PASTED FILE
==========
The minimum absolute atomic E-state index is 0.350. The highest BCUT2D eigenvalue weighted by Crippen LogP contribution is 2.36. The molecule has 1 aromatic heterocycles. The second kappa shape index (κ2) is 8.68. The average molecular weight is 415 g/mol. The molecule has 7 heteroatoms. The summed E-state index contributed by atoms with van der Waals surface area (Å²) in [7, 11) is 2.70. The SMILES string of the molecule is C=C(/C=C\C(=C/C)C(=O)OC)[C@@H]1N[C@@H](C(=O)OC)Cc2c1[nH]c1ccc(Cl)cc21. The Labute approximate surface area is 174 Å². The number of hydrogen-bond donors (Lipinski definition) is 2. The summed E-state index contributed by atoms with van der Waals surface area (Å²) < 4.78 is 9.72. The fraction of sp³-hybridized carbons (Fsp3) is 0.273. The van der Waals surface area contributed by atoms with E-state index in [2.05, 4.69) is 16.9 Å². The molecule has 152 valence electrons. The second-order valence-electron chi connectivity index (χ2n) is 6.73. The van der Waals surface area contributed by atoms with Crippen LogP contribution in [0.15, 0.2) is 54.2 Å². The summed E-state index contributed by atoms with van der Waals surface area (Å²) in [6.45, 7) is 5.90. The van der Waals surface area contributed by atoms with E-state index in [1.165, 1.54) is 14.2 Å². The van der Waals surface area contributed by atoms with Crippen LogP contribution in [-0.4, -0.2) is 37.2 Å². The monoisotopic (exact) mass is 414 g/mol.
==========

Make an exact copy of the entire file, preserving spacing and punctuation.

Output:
The minimum absolute atomic E-state index is 0.350. The highest BCUT2D eigenvalue weighted by Crippen LogP contribution is 2.36. The molecule has 1 aromatic heterocycles. The second kappa shape index (κ2) is 8.68. The average molecular weight is 415 g/mol. The molecule has 7 heteroatoms. The summed E-state index contributed by atoms with van der Waals surface area (Å²) in [7, 11) is 2.70. The SMILES string of the molecule is C=C(/C=C\C(=C/C)C(=O)OC)[C@@H]1N[C@@H](C(=O)OC)Cc2c1[nH]c1ccc(Cl)cc21. The Labute approximate surface area is 174 Å². The number of hydrogen-bond donors (Lipinski definition) is 2. The summed E-state index contributed by atoms with van der Waals surface area (Å²) < 4.78 is 9.72. The fraction of sp³-hybridized carbons (Fsp3) is 0.273. The van der Waals surface area contributed by atoms with E-state index in [2.05, 4.69) is 16.9 Å². The molecule has 152 valence electrons. The second-order valence-electron chi connectivity index (χ2n) is 6.73. The van der Waals surface area contributed by atoms with Crippen LogP contribution in [0.15, 0.2) is 54.2 Å². The summed E-state index contributed by atoms with van der Waals surface area (Å²) in [6.45, 7) is 5.90. The van der Waals surface area contributed by atoms with E-state index in [1.165, 1.54) is 14.2 Å². The van der Waals surface area contributed by atoms with Crippen LogP contribution in [-0.4, -0.2) is 37.2 Å². The monoisotopic (exact) mass is 414 g/mol.